Tag Archives: Chocolate

Digestive Dangers Dog Dogs

There’s a reason human food is called that.

You’re supposed to feed human food to, well, humans. Same thing with dog food. Although, I did grow up with a girl who enjoyed nothing more than snacking on a dog biscuit, but I think that was more along the lines of a cry for attention than an actual appreciation for the crispy taste.

A recent article in the Huffington Post went on about twelve human foods that can harm dogs. And I’m not talking about dropping a huge wheel of Cheddar cheese on your dog’s head. Don’t do that, either. No, these are foods that are dangerous if digested.

In yesterday’s post, I went over the first part of the article, which included foods like chocolate, milk, cheese (see?), avocado, macadamia nuts, grapes and raisins, garlic and onions.

This go round, I start with something I’ve been doing to Buzz, The Garbage Disposal That Walks Like A Dog, with a distressing regularity.

The humans in our family love apples. Their favorite is the Honey Crisp varietal, which is pretty expensive. Because of the cost, I’ve encouraged the young dudes not to share their cut-up apples with the dog, no matter how much he begs. However, they and I have a tendency to give in to those puppy-dog eyes and drop the dog the apple’s core.

Turns out, that’s not such a smart thing to do. Apparently, apple cores (as well as the cores of plums, peaches, pears and apricots) contain cyanogenic glycocides, which you might know better as cyanide. Yeah, the poison. It’s not enough to drop you in your tracks if you eat just one, but it can build up and dogs weigh less than a human, so it builds up quicker.

Another no-no is feeding the dog active bread yeast or dough. If a dog ate active yeast dough, it can ferment in his stomach producing toxic alcohol or could expand in the digestive system, producing dangerous levels of gas and rupture the stomach or intestine.

One of the reasons we’re told not to give a dog chocolate is that chocolate contains caffeine, which is bad for them. (Us, too, but no way am I giving up my Diet Coke.) So it should go without saying that you shouldn’t actually let your dog drink the leftover half-caff, skinny latte. Or any coffee. Or Coke. Or Monster or other energy drink.

Caffeine overstresses the dog’s nervous system, leading to vomiting, hyperactivity, heart palpitations and even death.Bacon, yes, bacon, is bad for dogs. The poor dears.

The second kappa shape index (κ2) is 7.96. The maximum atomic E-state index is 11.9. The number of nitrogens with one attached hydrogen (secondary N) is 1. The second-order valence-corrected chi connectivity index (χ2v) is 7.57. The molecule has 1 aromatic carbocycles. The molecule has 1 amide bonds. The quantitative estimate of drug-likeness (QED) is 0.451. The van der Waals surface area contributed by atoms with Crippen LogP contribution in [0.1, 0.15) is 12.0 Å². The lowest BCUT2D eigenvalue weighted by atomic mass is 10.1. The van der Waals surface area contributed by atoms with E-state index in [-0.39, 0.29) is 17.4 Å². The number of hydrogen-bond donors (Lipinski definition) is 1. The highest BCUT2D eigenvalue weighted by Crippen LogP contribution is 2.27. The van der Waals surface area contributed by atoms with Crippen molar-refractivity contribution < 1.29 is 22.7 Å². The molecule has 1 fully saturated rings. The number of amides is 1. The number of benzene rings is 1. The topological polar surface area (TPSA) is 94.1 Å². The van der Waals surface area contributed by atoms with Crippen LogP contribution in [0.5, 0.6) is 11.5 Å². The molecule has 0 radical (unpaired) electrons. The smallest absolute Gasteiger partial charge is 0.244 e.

Finally, most surprisingly, and most horribly, the food we’re not supposed to share with our doggie friends is. . . wait for it. . . not yet. . . bacon.

Yes, bacon.

I’ll pause here while we contemplate the appalling wasteland of the future without bacon. All right, enough. It’s not like we’re being told no more bacon, just don’t give it to Spyke.

Bacon, like most foods high in fat, can cause a dog’s pancreas to become inflamed (called pancreatitis) and stop working. Once that happens, the dog’s digestion gets all wacky and derails nutrient absorption.

All in all, that’s a pretty heavy and extensive list of human foods that are explicitly not for dogs.

Just to be safe, and prevent a lot of table-side begging, maybe we should just not feed Spot any human food at all.

Well, other than broccoli. Buzz, The Garbage Disposal That Walks Like A Dog, loves his broccoli and those greens are good for everybody.

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Doggie Danger

Danger, Will Robinson! Danger!

Apparently, I’ve been (slightly) poisoning our beloved Buzz, The Garbage Disposal Who Walks Like A Dog.

In a recent column at the Huffington Post, I read about 12 human foods that were dangerous to feed to your dog. While I knew several of them, I was completely gobsmacked by a lot of the items on the list.

I thought I’d share them with you dog-loving dudes out there who might have been as ignorant about this as was I. Although, to be fair, several of these are new additions to the list.

It’s pretty well-known that dogs can’t abide chocolate and the darker the chocolate, the more the danger. That’s because chocolate contains  caffeine and theobromine, known as methylxanthines. Dogs eating this can experience dehydration, vomiting, diarrhea and possibly death. So, no chocolate treats.Cute puppy

Milk and cheese also make the list because they have properties that dog digestive systems can’t break down. These can lead to some pretty nasty consequences, one of which is bad gas. Now, if you’ve ever owned a dog, you know doggy poots are toxic even at the best of times. Knowing that cheese and milk can make mammals poot up a storm, we’ve been keeping these away from Buzz, The Garbage Disposal That Walks Like A Dog, just to be safe.

Onions and garlic both make the list for the damage they can do to the dog’s blood cells, leading to either death or a necessary blood transfusion to mitigate the damage. The dogs’ reaction to these foods can take a couple of days to show up, but include dark-red urine and extreme lethargy.

We don’t know what it is about macadamia nuts that hurts dogs, but it certainly is dangerous. Eating them can lead to hypothermia, vomiting, staggering and tremors.